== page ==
Epigenetic changes in the DNA of IVF babies could make them more prone to diseases like diabetes and obesity in later life. “These epigenetic differences have the potential to affect embyronic development and foetal growth, as well as influencing long-term patterns of gene expression associated with increased risk of many human diseases,” says Professor Carmen Sapienza, a geneticist at Temple University in Philadelphia, who jointly led research published in the journal Human Molecular Genetics.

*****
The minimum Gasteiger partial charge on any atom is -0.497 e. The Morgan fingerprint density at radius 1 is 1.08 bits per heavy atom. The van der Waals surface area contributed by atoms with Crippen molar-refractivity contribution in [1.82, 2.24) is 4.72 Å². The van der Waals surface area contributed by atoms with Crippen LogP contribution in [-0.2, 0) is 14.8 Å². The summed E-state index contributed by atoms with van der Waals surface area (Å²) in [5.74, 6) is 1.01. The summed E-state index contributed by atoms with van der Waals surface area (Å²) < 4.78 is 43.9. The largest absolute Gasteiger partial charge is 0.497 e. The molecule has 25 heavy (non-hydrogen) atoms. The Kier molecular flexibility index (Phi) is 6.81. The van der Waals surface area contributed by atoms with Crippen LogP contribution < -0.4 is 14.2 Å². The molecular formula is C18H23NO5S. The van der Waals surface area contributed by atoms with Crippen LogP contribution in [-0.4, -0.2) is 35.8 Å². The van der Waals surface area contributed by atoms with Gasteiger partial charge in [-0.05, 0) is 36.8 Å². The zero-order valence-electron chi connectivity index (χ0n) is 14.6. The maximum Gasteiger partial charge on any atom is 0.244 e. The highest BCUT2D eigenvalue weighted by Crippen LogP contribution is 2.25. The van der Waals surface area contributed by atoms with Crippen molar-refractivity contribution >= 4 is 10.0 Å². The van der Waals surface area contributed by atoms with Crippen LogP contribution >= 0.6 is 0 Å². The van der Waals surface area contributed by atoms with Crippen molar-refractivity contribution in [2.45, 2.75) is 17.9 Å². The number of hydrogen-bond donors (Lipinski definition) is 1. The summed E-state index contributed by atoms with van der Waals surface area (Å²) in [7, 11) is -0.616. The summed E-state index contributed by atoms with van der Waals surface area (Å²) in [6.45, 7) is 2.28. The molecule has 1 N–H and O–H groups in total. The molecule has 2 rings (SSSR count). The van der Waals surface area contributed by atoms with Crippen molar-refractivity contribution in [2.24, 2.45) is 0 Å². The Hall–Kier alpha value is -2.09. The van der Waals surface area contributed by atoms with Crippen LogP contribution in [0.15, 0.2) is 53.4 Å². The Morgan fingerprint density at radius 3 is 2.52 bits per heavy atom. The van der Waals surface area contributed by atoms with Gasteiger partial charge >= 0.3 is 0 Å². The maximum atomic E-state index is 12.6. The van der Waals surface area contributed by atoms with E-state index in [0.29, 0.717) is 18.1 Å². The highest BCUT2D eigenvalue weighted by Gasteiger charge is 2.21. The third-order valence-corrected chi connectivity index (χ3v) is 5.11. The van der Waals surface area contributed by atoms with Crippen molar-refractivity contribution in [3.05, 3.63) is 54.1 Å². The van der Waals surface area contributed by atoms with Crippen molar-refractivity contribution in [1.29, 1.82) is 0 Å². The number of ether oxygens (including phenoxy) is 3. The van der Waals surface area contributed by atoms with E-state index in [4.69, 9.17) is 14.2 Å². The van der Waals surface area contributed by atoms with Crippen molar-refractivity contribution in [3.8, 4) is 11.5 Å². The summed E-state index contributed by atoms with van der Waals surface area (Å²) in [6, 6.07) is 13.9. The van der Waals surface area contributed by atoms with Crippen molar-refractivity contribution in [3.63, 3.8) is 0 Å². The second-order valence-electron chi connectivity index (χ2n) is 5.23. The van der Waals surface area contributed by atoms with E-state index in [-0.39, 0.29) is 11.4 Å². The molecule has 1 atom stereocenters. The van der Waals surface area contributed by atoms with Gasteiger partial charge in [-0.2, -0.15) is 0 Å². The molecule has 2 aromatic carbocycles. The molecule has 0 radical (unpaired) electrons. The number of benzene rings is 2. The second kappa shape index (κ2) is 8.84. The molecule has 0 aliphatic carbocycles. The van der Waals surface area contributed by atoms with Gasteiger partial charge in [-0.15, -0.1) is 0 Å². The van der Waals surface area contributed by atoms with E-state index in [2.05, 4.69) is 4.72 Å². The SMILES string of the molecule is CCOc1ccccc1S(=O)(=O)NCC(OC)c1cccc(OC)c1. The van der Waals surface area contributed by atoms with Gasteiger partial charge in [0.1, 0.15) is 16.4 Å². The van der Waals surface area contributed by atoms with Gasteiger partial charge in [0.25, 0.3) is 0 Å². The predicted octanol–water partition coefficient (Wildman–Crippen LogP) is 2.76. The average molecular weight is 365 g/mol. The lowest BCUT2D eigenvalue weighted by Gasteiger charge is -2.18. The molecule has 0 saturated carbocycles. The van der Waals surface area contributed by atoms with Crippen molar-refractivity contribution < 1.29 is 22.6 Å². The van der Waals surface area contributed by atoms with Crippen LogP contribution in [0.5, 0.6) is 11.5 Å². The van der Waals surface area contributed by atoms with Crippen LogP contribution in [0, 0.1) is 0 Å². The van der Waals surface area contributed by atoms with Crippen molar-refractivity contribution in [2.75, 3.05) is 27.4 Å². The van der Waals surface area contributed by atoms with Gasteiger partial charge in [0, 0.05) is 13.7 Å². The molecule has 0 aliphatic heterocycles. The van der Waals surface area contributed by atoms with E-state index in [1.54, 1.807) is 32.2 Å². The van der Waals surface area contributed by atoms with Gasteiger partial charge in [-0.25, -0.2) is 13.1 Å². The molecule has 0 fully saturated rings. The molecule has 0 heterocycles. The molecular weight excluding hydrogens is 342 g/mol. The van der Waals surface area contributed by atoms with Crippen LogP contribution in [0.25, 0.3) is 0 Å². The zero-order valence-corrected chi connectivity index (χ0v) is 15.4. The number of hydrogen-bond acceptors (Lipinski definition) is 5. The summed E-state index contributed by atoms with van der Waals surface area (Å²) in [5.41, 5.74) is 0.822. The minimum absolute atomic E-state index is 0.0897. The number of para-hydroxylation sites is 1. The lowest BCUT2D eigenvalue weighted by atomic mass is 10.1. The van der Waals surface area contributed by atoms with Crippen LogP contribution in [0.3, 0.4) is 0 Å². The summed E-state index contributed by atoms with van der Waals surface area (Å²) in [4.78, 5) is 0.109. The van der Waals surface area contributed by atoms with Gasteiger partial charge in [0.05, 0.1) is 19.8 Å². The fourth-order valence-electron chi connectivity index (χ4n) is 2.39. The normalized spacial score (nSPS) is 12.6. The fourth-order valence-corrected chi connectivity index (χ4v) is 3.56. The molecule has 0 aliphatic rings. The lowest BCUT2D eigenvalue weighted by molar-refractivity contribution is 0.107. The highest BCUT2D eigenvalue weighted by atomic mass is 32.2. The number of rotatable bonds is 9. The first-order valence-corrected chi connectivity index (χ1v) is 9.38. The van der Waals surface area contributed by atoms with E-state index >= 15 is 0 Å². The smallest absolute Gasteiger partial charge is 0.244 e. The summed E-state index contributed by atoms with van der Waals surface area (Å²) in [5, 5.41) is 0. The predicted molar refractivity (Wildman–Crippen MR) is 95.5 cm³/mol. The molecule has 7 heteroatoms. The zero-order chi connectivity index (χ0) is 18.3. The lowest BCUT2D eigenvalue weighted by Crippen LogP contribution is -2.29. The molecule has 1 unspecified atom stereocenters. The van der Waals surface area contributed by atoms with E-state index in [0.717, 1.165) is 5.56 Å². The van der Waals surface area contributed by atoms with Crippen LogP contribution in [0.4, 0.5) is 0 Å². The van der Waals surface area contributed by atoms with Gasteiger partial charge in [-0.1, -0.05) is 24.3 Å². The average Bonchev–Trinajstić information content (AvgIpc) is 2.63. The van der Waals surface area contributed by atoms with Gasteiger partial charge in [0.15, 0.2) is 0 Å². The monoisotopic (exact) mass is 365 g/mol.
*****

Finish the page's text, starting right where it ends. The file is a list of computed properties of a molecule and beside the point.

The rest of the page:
And there is a danger, as the proportion of children conceived through IVF rises in the population, that the changes could be transmitted to their own children, thus creating a more disease-prone population.
However, identifying the epigenetic differences between IVF babies and normally-conceived babies is one thing. Attributing it to IVF itself is another. It is also possible that a higher level of epigenetic changes in the couple could be the explanation of their infertility, not the IVF process itself. ~ London Sunday Times, Jan 10